No end to woes of local textile and garment industry

08:48 | 28/03/2020
While the supply of raw materials from China is recovering after a month of suspension, textile and garment businesses find that they have moved out of the frying pan into the fire as the COVID-19 pandemic rolling over the globe has forced the cancellation of all orders from the European Union and the United States.
no end to woes of local textile and garment industry
No end to woes of local textile and garment industry

Since the middle of March, China is step by step bringing the epidemic under control and is reviving production – and with it trade with Vietnam. 600-800 containers go through customs clearance between the two countries a day, which provides a significant supply of raw materials for local production.

However, while the chokehold on raw material supply is lifted, other difficulties are coming. According to the  Association of Garments, Textiles, Embroidery and Knitting (AGTEK) in Ho Chi Minh City, the country's biggest export market for textile and garment products – the US – has just announced halting garment product imports from Vietnam for three weeks. Earlier, importers in the EU also informed local partners of a cessation in receiving textile and garment products in the next one month.

Enveloped by challenges

Viet Thang Jean Co., Ltd. (VITAJEAN) is in a tough spot because a lot of its partners in the EU and the US have suspended imports. Company chairman Pham Van Viet confirmed that they received notices to temporarily stop imports to the EU from March 13 and to the US from March 18.

“The interruption could last for at least two months because the pandemic has yet to reach its peak. When the pandemic passes its peak and EU countries can contain its spread, the production and business activities will recover and exports will be restarted,” VITAJEAN chairman said.

Fashion items to the US make up 30-35 per cent of the company's export turnover, while the EU accounts for 20 per cent and Japan and South Korea capture 40 per cent. Of its main markets, South Korea, the US, and the EU have seen disruptions. The company still maintains exports to Japan, although the number of cancelled orders still reaches 50 per cent in this market.

“South Korea did not close its borders, but they have stopped receiving goods for the last three weeks. Fashion products are seasonable, we had bought the materials and the fabric six months ago. Cancelling these orders means our material and fabric will have to be saved until next summer (2021) and half of them will have to be sold,” he added.

In the same situation, Cecile Le Pham, general director of international garment manufacturer Dacotex Group, said that businesses in this sector will face more difficulties because most of the orders in the last two months have been cancelled.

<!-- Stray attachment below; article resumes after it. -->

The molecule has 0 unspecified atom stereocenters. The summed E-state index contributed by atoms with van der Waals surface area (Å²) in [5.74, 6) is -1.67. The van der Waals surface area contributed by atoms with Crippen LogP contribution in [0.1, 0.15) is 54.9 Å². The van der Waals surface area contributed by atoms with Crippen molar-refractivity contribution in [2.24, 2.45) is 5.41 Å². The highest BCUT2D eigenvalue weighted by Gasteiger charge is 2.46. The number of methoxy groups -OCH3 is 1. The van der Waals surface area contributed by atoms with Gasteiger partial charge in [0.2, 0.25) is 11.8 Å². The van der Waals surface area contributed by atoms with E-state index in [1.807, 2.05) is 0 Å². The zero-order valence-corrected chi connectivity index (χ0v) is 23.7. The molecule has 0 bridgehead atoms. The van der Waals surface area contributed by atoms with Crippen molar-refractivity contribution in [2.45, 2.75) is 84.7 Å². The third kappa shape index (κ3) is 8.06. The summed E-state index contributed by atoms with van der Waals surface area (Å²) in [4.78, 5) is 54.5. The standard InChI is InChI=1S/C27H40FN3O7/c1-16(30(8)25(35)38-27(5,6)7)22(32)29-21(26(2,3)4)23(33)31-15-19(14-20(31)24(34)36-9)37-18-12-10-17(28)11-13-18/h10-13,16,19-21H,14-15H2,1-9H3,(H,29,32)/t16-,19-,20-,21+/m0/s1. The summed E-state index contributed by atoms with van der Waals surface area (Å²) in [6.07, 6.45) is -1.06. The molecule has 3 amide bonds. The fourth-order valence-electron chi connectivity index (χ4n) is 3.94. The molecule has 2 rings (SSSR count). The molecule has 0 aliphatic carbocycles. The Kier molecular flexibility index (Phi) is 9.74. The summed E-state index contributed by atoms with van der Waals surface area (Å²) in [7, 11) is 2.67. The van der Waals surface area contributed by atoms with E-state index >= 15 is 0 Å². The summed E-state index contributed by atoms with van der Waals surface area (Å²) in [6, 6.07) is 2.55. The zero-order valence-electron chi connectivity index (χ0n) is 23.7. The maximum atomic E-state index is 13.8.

“Due to the health crisis, partners delayed many orders to next year. It makes us extremely worried, as we have just finished preparations to restart production because materials and raw materials have just arrived,” she said.

On March 18, Dacotex has taken over the latest shipment of imported fabrics, ready for cutting and export to Denmark at the end of March, but the plan has been put off.

The Ministry of Industry and Trade (MoIT) forecast that the export volume to the EU in the first and second quarters will be reduced by 6-8 per cent if the pandemic lasts until June. The EU is the second-largest export market of Vietnam with a two-way trade turnover at $56.4 billion in 2019, with Vietnamese exports to the EU contributing more than $41 billion of this.

Finding new ways

Faced with these challenges, businesses have to move to survive – and there are still a few good news for businesses. A footwear producer said that in addition to cancelled orders from the US, businesses in Japan and EU partners still maintain orders without any cancellation or delay.

Despite the abundant difficulties, several firms like Dong Xuan Knitting Company (Doximex) still managed to find opportunities and maintain operations. Tran Viet, general director of Doximex, said that the company has a closed production line, including making knitted fabric. Besides, 90 per cent of its orders go to the Japanese market, so Doximex's operations have not been disrupted to the degree as other players. Its revenue still increased thanks to manufacturing cloth masks and supplying fabrics to other firms.

“Doximex is one of the few businesses that were not impacted by the global crisis because fortunately our orders were not cut, although Japan is going into great lengths to control the pandemic. Over the last two months, some sewing lines that had been producing for exports were transferred to sewing masks for the domestic and overseas markets," said Viet.

Beset by challenges, businesses can find the silver lining if they adopt a flexible approach to seize opportunities.

By Nguyen Huong

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